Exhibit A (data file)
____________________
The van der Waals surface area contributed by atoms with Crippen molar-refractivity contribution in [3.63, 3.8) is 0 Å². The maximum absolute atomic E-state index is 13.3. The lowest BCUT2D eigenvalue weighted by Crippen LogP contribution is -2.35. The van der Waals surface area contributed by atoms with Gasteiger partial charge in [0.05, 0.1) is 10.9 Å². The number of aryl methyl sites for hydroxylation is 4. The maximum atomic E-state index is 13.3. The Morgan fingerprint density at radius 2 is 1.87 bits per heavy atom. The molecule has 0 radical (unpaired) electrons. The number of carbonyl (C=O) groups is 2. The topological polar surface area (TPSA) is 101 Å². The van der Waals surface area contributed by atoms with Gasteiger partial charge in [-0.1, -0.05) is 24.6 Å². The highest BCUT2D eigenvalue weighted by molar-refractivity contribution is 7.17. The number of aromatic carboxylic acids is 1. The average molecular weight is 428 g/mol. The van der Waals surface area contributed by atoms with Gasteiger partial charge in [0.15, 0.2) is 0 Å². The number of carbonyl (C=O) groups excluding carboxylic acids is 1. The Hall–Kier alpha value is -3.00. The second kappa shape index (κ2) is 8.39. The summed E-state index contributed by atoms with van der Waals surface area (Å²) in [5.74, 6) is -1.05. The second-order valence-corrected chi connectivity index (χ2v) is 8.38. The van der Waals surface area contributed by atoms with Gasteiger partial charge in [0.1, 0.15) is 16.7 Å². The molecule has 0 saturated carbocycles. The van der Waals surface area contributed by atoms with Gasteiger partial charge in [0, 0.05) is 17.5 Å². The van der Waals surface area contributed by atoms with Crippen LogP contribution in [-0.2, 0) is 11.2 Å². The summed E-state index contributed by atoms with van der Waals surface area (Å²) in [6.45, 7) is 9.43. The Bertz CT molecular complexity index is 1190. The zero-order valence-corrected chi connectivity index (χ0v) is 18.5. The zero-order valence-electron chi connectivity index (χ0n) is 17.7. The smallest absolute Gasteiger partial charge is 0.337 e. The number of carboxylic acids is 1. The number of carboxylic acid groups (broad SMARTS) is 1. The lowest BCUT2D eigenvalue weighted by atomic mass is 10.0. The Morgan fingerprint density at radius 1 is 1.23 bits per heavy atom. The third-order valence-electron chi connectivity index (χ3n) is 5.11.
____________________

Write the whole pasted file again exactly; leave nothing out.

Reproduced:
The van der Waals surface area contributed by atoms with Crippen molar-refractivity contribution in [3.63, 3.8) is 0 Å². The maximum absolute atomic E-state index is 13.3. The lowest BCUT2D eigenvalue weighted by Crippen LogP contribution is -2.35. The van der Waals surface area contributed by atoms with Gasteiger partial charge in [0.05, 0.1) is 10.9 Å². The number of aryl methyl sites for hydroxylation is 4. The maximum atomic E-state index is 13.3. The Morgan fingerprint density at radius 2 is 1.87 bits per heavy atom. The molecule has 0 radical (unpaired) electrons. The number of carbonyl (C=O) groups is 2. The topological polar surface area (TPSA) is 101 Å². The van der Waals surface area contributed by atoms with Gasteiger partial charge in [-0.1, -0.05) is 24.6 Å². The highest BCUT2D eigenvalue weighted by molar-refractivity contribution is 7.17. The number of aromatic carboxylic acids is 1. The average molecular weight is 428 g/mol. The van der Waals surface area contributed by atoms with Gasteiger partial charge in [0.15, 0.2) is 0 Å². The number of carbonyl (C=O) groups excluding carboxylic acids is 1. The Hall–Kier alpha value is -3.00. The second kappa shape index (κ2) is 8.39. The summed E-state index contributed by atoms with van der Waals surface area (Å²) in [5.74, 6) is -1.05. The second-order valence-corrected chi connectivity index (χ2v) is 8.38. The van der Waals surface area contributed by atoms with Gasteiger partial charge in [0.1, 0.15) is 16.7 Å². The molecule has 0 saturated carbocycles. The van der Waals surface area contributed by atoms with Gasteiger partial charge in [0, 0.05) is 17.5 Å². The van der Waals surface area contributed by atoms with Crippen LogP contribution in [-0.2, 0) is 11.2 Å². The summed E-state index contributed by atoms with van der Waals surface area (Å²) in [6.45, 7) is 9.43. The Bertz CT molecular complexity index is 1190. The zero-order valence-corrected chi connectivity index (χ0v) is 18.5. The zero-order valence-electron chi connectivity index (χ0n) is 17.7. The smallest absolute Gasteiger partial charge is 0.337 e. The number of carboxylic acids is 1. The number of carboxylic acid groups (broad SMARTS) is 1. The lowest BCUT2D eigenvalue weighted by atomic mass is 10.0. The Morgan fingerprint density at radius 1 is 1.23 bits per heavy atom. The third-order valence-electron chi connectivity index (χ3n) is 5.11.